The Flood Of Media Attention On Brain Injuries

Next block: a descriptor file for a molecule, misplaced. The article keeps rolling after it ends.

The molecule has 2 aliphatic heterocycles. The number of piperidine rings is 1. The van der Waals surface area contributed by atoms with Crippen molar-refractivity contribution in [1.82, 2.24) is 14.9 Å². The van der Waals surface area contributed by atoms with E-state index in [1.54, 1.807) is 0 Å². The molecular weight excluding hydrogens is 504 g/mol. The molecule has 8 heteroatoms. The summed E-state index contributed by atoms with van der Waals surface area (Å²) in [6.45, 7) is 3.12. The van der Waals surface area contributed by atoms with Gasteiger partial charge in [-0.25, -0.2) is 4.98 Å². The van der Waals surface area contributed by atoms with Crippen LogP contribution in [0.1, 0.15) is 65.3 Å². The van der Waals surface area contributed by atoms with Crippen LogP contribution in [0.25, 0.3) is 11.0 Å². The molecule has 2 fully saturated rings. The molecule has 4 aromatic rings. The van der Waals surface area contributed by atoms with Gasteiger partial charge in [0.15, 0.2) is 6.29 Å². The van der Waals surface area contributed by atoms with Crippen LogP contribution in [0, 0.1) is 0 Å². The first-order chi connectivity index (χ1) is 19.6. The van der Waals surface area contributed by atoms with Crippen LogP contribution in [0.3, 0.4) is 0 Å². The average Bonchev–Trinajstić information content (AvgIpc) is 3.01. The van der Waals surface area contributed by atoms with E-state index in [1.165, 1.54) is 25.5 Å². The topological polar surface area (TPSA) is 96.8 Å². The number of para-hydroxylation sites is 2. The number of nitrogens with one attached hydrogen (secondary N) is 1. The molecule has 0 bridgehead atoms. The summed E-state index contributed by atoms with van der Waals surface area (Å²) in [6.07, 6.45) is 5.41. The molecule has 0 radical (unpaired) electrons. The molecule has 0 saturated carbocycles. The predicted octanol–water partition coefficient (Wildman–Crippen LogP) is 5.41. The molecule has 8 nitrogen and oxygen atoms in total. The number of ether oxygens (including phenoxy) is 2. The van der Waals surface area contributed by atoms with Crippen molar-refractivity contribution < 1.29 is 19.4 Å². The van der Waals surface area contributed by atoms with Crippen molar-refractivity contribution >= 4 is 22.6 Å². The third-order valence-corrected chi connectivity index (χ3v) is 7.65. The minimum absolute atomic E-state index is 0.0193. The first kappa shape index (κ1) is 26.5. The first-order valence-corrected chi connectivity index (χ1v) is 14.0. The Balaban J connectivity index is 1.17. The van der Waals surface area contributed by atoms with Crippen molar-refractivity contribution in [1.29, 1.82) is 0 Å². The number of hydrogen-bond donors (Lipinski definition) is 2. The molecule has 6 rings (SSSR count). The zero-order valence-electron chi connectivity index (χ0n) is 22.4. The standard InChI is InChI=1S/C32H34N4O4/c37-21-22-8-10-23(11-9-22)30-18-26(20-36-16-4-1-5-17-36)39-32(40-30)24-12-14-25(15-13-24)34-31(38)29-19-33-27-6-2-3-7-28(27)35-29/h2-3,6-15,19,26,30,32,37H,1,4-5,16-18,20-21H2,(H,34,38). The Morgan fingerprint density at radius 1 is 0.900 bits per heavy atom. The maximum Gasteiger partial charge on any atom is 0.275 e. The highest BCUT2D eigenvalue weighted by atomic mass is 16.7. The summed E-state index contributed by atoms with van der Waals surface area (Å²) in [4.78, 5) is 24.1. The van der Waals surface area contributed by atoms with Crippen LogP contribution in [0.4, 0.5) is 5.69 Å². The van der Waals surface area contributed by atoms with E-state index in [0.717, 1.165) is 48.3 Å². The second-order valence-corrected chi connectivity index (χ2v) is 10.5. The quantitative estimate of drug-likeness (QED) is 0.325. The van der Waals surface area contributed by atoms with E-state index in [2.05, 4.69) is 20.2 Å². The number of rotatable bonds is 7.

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[Dek:] Women suffer from concussions at a higher rate than men, have more severe symptoms and are slower to recover. Why? No one knows for certain. But PINKconcussions is working to find the answer. [Lede:] Like most of us, Katherine Price Sloan Snedaker, Kansas—founder and executive director of PINKconcussions—intends to make the most of her brain while she’s got it. After all, she can’t take it with her. When the end inevitably comes, it’s her hope (and her advance directive) that scientists studying Chronic Traumatic Encephalopathy (CTE)—a degenerative brain disease caused by repetitive brain trauma—will make even more of it. But she’s not waiting until then to make a difference. [paragraph break] The flood of media attention highlighting brain damage, dementia and suicides among NFL players has inextricably linked concussions and football in the public psyche. The attention has been justified: Last year, researchers working with the Concussion Legacy Foundation conducted a post-mortem study of the brains of men who had played football on the college, semi-pro and professional levels. Out of those 165 brains, 131 showed signs of CTE, indicating that not only is the debilitating disease a risk, it’s probably more prevalent among these athletes than previously thought. In fixating exclusively on football, however, the concussion controversy has lacked a certain breadth. That’s because beyond the line of scrimmage, it’s women—not men—who are most likely to be afflicted by

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